Hayward (1996) usefully breaks author-based theories into three phases. The first phase, as outlined above, conceives the author-role as that of the director, and this as being central to the production of meaning. Hayward’s second phase is that of the interaction of auteur theories with structuralism in the 1960s. Hayward identifies a third phase, that of 1970s post-structuralism, which is discussed in the section below.
Author-based theories were allied with French structuralism in the mid-1960s. As Hayward (1996, p. 16) points out, this impetus came not from within film, but from the attentions of semioticians and structuralists, and it was “unquestionably their work that has legitimated film studies as a discipline”. Theorists such as Christian Metz sought to invoke the rational approach of structuralism to counter the romantic subjectivity of auteur theory to this point. The grande syntagmatique that Metz set out in his Essais sur la signification au cinema attempted a totalizing structural theory of cinema. Using Saussure, Metz perceived cinema as a langue, and each individual film as parole. Hayward (1996, p. 16) reminds us that such an all-encompassing theoretical perspective irreversibly overshadows the texts being examined. In addition, aspects outside the theory get ignored, such as “the notion of pleasure and audience reception, and what occurs instead is a crushing of the aesthetic experience through the weight of the theoretical framework” (Hayward, 1996, p. 16). As Cook (1985, pp. 61-2) reminds us, contemporary revisions in both Cahiers du Cinema and the British film periodical Movie sought to refocus the author as one of several structures to be considered in establishing the meaning of film, alongside stars, the industry, linguistic concerns, and social factors. Still unexamined, though, were questions of audience and of ideology.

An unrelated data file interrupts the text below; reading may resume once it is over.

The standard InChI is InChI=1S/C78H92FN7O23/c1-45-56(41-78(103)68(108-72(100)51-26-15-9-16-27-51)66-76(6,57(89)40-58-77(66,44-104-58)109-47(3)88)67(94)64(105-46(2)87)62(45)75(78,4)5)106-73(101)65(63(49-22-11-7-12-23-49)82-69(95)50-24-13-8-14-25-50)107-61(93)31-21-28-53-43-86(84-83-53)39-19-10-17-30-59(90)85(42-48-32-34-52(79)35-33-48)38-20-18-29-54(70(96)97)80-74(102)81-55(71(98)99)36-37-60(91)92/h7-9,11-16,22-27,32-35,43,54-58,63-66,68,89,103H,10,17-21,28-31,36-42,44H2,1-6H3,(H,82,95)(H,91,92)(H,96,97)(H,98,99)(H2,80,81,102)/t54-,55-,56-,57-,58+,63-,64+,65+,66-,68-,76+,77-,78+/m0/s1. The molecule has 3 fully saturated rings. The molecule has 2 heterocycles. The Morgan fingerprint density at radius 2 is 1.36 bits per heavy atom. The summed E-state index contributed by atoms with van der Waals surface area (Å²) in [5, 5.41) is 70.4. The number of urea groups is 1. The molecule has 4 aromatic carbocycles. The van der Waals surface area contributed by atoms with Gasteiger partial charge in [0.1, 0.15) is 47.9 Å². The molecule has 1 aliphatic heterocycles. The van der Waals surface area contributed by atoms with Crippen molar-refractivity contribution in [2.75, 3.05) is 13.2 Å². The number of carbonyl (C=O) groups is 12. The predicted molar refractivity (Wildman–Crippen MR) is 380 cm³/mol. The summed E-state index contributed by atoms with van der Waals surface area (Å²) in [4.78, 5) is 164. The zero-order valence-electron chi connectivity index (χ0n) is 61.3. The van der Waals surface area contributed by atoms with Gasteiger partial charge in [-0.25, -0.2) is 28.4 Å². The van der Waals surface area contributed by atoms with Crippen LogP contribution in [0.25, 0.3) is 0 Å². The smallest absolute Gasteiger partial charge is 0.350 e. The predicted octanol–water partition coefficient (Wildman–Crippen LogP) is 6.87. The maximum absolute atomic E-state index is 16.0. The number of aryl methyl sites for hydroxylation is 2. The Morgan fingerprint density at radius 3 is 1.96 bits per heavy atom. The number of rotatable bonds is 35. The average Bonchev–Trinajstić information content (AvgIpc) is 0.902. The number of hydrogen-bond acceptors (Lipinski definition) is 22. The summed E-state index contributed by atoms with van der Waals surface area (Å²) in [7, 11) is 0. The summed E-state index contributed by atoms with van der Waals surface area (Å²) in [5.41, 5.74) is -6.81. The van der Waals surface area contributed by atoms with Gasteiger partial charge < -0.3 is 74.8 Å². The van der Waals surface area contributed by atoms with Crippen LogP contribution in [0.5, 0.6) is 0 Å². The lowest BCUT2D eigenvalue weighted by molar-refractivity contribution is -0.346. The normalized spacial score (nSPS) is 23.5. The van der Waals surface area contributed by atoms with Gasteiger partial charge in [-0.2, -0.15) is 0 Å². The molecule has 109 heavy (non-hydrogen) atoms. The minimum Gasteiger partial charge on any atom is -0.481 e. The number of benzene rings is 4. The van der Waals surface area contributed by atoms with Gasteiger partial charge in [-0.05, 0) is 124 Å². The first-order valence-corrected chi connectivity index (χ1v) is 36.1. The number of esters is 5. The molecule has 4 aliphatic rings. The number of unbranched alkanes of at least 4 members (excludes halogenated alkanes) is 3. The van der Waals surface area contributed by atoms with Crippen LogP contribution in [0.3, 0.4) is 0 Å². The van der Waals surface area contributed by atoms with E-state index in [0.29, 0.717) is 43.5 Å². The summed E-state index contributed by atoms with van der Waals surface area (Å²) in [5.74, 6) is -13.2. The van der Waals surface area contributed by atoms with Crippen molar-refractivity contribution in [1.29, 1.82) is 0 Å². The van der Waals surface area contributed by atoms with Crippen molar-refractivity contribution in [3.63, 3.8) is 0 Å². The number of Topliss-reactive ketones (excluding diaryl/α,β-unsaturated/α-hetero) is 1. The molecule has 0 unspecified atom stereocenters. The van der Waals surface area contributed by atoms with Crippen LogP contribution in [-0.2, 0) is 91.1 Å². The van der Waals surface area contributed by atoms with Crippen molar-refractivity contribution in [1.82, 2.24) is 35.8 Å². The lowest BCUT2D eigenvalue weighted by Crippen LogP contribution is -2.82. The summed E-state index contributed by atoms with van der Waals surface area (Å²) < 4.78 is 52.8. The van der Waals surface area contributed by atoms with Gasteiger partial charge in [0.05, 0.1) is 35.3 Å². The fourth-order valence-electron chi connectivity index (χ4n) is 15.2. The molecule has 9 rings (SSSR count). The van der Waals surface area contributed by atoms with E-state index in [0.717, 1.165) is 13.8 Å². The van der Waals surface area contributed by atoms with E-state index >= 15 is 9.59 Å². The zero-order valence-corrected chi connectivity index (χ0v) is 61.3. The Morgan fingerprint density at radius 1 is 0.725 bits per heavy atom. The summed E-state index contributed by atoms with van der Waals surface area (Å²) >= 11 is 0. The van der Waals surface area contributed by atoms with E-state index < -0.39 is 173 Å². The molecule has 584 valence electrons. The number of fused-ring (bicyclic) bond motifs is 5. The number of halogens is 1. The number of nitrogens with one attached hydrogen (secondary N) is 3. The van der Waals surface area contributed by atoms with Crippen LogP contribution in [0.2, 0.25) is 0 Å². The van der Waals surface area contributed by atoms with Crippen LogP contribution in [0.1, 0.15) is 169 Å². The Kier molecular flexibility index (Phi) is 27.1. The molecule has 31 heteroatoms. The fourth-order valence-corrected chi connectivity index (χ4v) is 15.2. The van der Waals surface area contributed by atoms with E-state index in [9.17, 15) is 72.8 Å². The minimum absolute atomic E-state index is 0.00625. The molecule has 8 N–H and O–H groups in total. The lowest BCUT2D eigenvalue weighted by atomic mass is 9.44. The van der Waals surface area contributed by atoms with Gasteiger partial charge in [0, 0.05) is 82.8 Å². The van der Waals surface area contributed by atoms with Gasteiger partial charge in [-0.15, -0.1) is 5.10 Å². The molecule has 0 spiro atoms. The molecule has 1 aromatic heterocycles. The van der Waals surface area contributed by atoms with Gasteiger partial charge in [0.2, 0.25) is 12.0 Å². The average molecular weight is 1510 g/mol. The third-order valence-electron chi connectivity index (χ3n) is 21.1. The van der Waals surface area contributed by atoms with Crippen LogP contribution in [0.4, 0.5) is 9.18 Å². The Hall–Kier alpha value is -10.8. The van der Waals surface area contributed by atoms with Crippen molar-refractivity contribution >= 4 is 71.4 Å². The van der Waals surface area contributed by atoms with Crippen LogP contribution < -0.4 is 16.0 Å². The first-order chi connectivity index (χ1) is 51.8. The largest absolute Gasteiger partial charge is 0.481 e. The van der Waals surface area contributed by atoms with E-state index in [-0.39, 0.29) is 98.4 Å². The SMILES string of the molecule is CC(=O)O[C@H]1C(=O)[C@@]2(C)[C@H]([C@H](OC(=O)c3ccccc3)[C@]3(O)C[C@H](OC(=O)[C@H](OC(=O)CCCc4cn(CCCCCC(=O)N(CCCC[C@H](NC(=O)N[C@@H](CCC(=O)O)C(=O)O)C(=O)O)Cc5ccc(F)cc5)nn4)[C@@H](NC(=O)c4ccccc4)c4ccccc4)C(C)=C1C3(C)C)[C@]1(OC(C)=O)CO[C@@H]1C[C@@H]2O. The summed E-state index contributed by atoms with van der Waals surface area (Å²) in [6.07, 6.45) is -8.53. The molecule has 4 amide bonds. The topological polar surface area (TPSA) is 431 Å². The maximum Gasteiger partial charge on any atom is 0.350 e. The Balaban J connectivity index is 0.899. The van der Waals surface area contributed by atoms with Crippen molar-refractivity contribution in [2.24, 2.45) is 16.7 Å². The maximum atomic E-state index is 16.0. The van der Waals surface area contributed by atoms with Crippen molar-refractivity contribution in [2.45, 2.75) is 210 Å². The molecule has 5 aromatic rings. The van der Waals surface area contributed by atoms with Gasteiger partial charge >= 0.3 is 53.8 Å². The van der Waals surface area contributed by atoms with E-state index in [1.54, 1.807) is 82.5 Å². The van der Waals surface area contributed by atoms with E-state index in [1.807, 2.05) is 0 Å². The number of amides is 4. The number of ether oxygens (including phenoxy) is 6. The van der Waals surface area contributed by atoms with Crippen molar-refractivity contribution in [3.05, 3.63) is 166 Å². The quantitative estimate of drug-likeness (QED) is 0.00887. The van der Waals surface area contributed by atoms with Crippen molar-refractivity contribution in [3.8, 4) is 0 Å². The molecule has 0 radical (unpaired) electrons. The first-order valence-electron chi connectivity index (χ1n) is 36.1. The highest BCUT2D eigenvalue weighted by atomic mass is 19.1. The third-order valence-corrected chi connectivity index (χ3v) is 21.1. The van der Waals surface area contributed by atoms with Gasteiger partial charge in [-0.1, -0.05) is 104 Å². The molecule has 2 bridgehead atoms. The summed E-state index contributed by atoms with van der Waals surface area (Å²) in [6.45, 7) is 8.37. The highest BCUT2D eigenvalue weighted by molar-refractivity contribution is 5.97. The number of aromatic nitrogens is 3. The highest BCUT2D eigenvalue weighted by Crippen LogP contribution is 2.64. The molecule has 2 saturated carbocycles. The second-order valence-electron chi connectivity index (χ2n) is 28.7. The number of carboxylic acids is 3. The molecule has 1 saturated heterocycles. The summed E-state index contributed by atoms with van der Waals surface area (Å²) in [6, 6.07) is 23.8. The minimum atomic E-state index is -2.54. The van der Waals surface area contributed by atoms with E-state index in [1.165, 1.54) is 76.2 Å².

The third phase Hayward identifies, that of the influence of 1970s post-structuralist thought on the study of cinema, again demonstrates the extent that understanding of film is indebted to theorists from outside film using the medium to exemplify and examine their approaches. Key to this is Roland Barthes’ 1968 declaration of the death of the author. The text, Barthes declared, as King (2002, p. 110) quotes, is:
“not a line of words releasing a single “theologial” meaning (the “message” of the Author-God) but a multidimensional place in which a variety of writings, none of them original, blend and clash. The text is a tissue of quotations drawn from the innumerable centres of culture”
This definitive rebuttal of the romantic ideal of the director as author has been accompanied by a plurality of theories variously combining, according to the individual theorist. Lacanian psychoanalytic, semiotic, Althusserian Marxist, feminist and deconstructivist approaches have all been applied in combination to this end. As King (2000, p. 111) states, an “implicit auteurism remains a convenience for journalism and other film writing and criticism [and] the name of the director remains a potentially useful marketing tool”.
Phillips (2007) examines Scorsese’s filmmaking through three main approaches; auteurist, genre and audience studies, concluding that, in order to most fully understand a film and a director’s work, a range of tools need to be used: “the critical approaches outlined here and applied to New York, New York need to be supplemented by others which explore the relationship between image, sound and their impact on the spectator at more ‘micro’ levels.”